The bridge 220 may comprise a hardware device such as an ethernet interface that operates at the data-link layer. The bridge 220 may operate as the packet acquisition engine for this exemplary embodiment. The bridge 220 can pass packets of information from the data-link layer 230 to the firewall 225. A packet can comprise a transmission unit of a fixed maximum size that can comprise binary digits representing both data and a header containing one of an identification number, source and destination addresses, and error-control data. The firewall 225 can prevent unauthorized access to or from a secured computer network if a data packet violates one or more of the user-defined rules. The present invention is not limited to the packet acquisition engine comprising a bridge 220. Other types of packet acquisition engines are not beyond the scope of the present invention. As will be discussed below with respect to FIG. 3, the bridge 220 can be removed such that other components of the inventive system perform the acquisition of data packets.

The firewall 225 can comprise software or hardware or a combination thereof that is designed to protect a secured computer network from external threats coming from another computer network such as the Internet. The firewall 225 can employ one or more user-defined rules to determine whether a data packet can pass through the firewall. The firewall 225 can process information by employing different protocols such as transmission control protocol (TCP) 235, user datagram protocol (UDP) 240, and internet protocol (IP) 245. However, the present invention is not limited to those protocols illustrated. The present invention can further include other protocols that support the internet protocol (IP) 245 as well as protocols that support asynchronous transfer mode (ATM). Those skilled in the art will appreciate that various protocols can be substituted without departing from the scope and spirit of the present invention.

The firewall 225 may comprise a dedicated gateway machine with security precautions programmed therein that are used to service an outside network, such as the Internet, dial-in lines, and other connections to a secured network 270. The firewall 225 can run proxy gateways that are located outside of a secured network 270. The proxy gateways or proxy servers can decide whether it is safe to let a particular message or file in the form of a packet to pass into or out of a secured network 270.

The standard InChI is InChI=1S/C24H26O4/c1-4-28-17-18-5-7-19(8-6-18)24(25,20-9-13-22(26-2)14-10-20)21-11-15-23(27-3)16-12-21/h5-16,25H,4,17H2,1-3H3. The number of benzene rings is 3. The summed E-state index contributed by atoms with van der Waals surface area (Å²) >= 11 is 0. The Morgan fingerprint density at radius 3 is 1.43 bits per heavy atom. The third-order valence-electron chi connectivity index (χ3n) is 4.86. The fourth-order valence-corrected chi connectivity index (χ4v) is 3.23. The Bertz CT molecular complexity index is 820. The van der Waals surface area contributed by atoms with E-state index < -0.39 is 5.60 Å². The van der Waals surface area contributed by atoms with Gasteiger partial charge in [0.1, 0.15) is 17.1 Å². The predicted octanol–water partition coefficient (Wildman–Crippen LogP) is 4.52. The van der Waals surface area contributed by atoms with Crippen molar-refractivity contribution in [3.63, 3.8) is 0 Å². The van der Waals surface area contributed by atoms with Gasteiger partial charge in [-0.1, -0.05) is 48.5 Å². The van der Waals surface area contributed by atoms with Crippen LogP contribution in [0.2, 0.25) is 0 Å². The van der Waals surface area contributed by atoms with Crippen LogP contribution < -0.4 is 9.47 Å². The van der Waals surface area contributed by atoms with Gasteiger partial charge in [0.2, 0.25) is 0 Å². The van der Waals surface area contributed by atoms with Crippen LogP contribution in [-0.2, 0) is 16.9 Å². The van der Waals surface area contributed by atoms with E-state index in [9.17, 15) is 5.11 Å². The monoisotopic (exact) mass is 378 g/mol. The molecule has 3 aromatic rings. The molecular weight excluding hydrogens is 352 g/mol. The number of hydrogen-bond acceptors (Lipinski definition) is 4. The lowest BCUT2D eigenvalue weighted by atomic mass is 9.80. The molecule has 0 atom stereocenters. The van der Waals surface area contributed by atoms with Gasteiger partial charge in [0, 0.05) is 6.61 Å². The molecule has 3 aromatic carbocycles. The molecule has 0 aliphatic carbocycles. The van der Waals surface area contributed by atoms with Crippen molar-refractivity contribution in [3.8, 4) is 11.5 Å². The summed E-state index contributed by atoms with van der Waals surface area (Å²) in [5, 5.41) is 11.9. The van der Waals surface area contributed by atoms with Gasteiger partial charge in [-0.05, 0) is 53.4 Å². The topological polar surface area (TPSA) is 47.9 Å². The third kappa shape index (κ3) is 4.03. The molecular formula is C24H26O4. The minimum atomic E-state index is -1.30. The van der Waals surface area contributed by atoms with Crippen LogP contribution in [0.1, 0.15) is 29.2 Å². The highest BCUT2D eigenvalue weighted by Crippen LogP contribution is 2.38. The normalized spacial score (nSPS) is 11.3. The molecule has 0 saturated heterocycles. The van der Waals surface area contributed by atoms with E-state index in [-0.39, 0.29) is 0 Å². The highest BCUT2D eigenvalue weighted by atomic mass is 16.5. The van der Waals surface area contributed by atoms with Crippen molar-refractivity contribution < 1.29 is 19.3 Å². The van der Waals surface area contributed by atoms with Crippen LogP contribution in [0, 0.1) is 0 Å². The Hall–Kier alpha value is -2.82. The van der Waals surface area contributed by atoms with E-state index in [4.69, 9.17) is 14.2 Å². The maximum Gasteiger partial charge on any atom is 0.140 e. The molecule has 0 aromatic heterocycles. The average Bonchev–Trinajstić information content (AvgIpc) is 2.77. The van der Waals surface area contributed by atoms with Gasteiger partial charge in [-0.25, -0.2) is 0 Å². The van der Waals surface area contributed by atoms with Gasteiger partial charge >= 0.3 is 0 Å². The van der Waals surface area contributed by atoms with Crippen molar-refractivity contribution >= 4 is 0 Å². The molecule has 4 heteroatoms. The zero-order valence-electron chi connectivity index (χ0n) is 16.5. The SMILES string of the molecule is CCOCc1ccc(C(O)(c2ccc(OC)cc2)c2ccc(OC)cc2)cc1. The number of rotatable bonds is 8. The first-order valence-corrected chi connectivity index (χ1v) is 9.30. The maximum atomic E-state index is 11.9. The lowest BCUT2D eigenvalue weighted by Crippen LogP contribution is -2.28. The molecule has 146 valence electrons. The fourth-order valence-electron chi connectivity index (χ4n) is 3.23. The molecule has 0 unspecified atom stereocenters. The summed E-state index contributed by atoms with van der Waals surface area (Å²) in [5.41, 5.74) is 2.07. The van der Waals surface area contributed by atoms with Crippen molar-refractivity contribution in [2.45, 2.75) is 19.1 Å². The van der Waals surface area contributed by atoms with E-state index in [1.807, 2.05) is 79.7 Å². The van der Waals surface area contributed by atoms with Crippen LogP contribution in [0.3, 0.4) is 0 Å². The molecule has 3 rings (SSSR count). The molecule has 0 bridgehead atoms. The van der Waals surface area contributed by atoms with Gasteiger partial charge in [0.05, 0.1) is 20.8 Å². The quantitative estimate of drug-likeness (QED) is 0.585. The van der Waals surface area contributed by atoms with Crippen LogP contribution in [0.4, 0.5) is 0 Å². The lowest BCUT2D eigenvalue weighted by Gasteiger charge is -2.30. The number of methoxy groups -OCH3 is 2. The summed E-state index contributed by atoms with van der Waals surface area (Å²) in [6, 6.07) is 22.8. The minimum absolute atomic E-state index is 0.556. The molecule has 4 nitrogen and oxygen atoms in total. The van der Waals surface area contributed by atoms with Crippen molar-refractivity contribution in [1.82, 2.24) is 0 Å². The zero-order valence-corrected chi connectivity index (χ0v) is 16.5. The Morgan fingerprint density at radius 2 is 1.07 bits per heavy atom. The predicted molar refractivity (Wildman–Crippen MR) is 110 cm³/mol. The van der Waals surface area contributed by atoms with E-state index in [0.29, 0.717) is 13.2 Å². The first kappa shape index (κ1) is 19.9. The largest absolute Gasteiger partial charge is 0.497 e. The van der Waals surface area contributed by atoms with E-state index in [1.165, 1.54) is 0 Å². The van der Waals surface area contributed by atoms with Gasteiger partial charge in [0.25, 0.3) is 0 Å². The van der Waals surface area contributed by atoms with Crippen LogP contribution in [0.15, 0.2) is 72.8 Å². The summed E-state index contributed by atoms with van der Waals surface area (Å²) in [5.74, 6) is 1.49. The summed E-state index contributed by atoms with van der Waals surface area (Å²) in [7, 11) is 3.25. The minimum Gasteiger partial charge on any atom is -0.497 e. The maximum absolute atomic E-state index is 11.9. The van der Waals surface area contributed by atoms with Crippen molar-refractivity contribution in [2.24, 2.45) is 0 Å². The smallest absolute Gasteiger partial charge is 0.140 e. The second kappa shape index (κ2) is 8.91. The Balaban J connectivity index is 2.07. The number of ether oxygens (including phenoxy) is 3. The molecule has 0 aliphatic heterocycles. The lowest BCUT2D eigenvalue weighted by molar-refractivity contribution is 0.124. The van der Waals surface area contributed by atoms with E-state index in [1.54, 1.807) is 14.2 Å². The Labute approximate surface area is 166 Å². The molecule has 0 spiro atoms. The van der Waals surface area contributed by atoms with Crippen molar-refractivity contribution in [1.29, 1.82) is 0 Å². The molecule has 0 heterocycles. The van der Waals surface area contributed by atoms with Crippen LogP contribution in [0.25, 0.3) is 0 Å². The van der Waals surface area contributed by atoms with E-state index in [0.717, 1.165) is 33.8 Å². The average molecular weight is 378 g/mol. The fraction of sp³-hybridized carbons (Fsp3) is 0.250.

The firewall 225 of the present invention usually makes one of five determinations about the packets being processed for a secured computer network. The five determinations that can be made with the firewall 225 include the following: whether to “trust” a packet, whether to reject a packet, whether to “ignore” a packet, whether to accept a packet and whether to deny a packet.

The “trusted” determination made by the firewall 225 of the present invention relates to one of the important and unique aspects of the present invention. The firewall 225 of the present invention allows appropriate administrators of a secured network 270 to select sources outside of the secured network 270 that may be considered as “trusted”. In other words, according to one exemplary embodiment of the present invention, a user of the present invention may select certain providers of data that are not considered to be threats to the secured network 270. The firewall 225 or controller 260 may maintain a list of data providers that are considered “trusted” relative to the secured network 270. Therefore, if a packet of information has an identifier indicating that the packet has originated from a trusted source, then the firewall can pass this packet immediately to the secured network 270 without waiting for a decision from the intrusion detection system (IDS) 255. In this way, packet processing speed can be significantly increased.

Another unique and inventive aspect of the present invention is that the firewall 225 can further be configured to send a copy of the “trusted” packet to the intrusion detection system (IDS) 255 so that the IDS 255 can determine whether or not the “trusted” packet violates any of the signatures maintained within the IDS 255. In this way, any attacks from a “trusted” data provider can be reported to an appropriate official of the secured computer network.